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22 Nov 2007 : Column 226WH—continued

My hon. Friend the Member for City of Chester rightly raised a number of points, as did other hon. Members, about the British Council, the BBC World
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Service and the Chevening scholarships. Time does not allow me to pay proper tribute to all three, but the British Council does inspirational work throughout the world. I grew up in South Africa during apartheid, and the World Service when I was a child was one of the few sources of objective information about what was happening in the world, as opposed to the version of events that I was invited to believe by the state-controlled South African Broadcasting Corporation. The BBC World Service is about to launch a remarkable Arabic service, which my hon. Friend the Member for City of Chester may be aware of, and which parliamentarians may have an opportunity to visit. The investment and reach of that service will be of phenomenal importance.

Last night, I spoke at a reception for Chevening scholars from a variety of countries, not least Iran, China and Mexico. Our relationship with some of their Governments is good, and with others it is not so strong, but it was clear that even during the short time that those scholars have been in the UK we have managed to develop a bilateral understanding through scholarship on one another’s cultures.

My hon. Friend the Member for City of Chester referred to Jordan, with which we have much in common. It is playing a progressive and important role in the middle east peace process, and I am sure that it will continue to do so at Annapolis and beyond in the months to come.

The hon. Member for Cheadle, among others, spoke about the importance of the European Union. I do not want to belittle today’s debate by referring to the to-ing and fro-ing on the European treaty issue because that is for another day, but the European Union has a phenomenally important role on almost every issue that we have discussed today. If it makes sense for parliamentarians to come together to share concerns and exercise influence on a wider stage, as it does, it obviously makes as much sense for Governments and nations to come together through the European Union to exert even greater influence, not just in the countries that we have spoken about, but in Pakistan and many other parts of the globe. An important part of the European Union’s soft power is that it has been able to persuade Albania, Kosovo, and in time perhaps Serbia and other nations, such as Turkey, to conform to democratic norms and to introduce important changes.

The hon. Member for Ribble Valley (Mr. Evans) spoke about the worry, which I occasionally share, that some people, but not those who have spoken today, seem to look at much of the debate about human rights
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and internationalism through the prism of anti-Americanism. That is unfortunate. It is a legitimate perspective, but it is wrong. The hon. Gentleman balanced that in his comments, and my hon. Friend the Member for Islington, North also balanced that by talking about China and the important work on human rights that must be done there.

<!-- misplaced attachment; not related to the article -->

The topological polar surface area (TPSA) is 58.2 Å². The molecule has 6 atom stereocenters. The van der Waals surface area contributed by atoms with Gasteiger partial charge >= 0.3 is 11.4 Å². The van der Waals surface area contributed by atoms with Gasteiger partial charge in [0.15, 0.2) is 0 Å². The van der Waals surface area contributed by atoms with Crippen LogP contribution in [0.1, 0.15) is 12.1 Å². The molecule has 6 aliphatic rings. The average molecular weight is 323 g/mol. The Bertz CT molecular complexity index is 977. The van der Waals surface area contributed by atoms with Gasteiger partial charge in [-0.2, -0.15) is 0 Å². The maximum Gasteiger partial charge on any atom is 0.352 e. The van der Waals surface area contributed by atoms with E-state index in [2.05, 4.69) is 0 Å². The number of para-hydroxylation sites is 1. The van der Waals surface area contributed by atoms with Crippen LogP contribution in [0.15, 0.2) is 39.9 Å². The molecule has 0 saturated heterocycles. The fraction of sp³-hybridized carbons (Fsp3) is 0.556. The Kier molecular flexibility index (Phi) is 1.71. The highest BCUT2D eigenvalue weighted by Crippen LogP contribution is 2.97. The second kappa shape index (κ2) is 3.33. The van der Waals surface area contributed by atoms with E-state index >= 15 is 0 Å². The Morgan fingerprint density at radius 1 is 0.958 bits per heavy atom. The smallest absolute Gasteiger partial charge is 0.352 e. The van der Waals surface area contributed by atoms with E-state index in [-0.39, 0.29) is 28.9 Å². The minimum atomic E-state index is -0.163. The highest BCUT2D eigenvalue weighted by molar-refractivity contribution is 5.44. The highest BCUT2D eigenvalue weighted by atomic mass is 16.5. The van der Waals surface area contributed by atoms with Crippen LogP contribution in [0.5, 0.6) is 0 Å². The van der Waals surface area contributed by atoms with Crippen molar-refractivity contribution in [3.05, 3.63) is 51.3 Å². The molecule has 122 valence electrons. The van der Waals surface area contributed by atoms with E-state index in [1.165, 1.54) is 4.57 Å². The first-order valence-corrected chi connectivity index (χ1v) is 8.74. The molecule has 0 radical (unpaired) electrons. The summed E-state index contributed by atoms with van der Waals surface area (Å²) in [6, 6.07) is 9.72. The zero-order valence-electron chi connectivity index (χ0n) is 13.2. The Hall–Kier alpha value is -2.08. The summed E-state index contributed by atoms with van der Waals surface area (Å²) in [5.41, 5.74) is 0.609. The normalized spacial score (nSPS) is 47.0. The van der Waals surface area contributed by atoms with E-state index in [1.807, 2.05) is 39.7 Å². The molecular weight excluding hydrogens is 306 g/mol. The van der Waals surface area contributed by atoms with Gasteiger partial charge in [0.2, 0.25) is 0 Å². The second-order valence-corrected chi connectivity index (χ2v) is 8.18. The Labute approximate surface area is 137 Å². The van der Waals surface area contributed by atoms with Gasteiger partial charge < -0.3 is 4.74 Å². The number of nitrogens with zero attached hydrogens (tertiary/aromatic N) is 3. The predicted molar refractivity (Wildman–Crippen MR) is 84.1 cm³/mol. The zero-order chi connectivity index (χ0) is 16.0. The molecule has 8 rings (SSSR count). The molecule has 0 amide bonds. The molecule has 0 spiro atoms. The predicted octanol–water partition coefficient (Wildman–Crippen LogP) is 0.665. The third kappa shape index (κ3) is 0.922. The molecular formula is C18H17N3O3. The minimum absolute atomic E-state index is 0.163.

The importance of the IPU raising climate change and sustainable development is that it is not seen as coming from the UK Treasury or the Government. It is a legitimate cross-party concern of UK parliamentarians.

Time will not allow me to deal with all the points raised by hon. Members. However, my hon. Friend the Member for Islington, North spoke about what might be described as the poorest billion citizens on our planet. He referred to international migrant workers, and the Foreign Office would certainly be interested in his work as rapporteur. Other hon. Members referred to Burundi, and the hon. Member for Cotswold was correct when he referred to the importance of development post-conflict, as a way of preventing repetition of that conflict. In Burundi we are investing in a programme aimed at building Government capacity, and supporting health and education.

Unfortunately, I cannot respond to all the points raised today, but I shall finish with a lighted-hearted point raised by my hon. Friend the Member for City of Chester. She said that football is the new international diplomacy, and the British Council has also referred to that, as did my hon. Friend the Member for Islington, North, but he should have declared an interest, because his son works for Arsenal, and I met him when I visited Arsenal. My hon. Friend the Member for City of Chester declared an interest because of her previous employment, and I should declare an interest because I gave my hon. Friend’s son an award.

Despite the events of last night, we continue to support Croatia’s continued aspiration to become a member of the European Union, and as a Scot, I continue to support Italy’s membership, although I am not so sure after the Spanish referee’s decision at the game last week.

I shall be going from the Chamber straight to Wembley to play with the all-party parliamentary football team in a football match to raise money for charity, and I invite all hon. Members—including you, Sir Nicholas—regardless of footballing prowess and experience, to join me in that adventure.

Question put and agreed to.

Adjourned accordingly at half-past Five o’clock.

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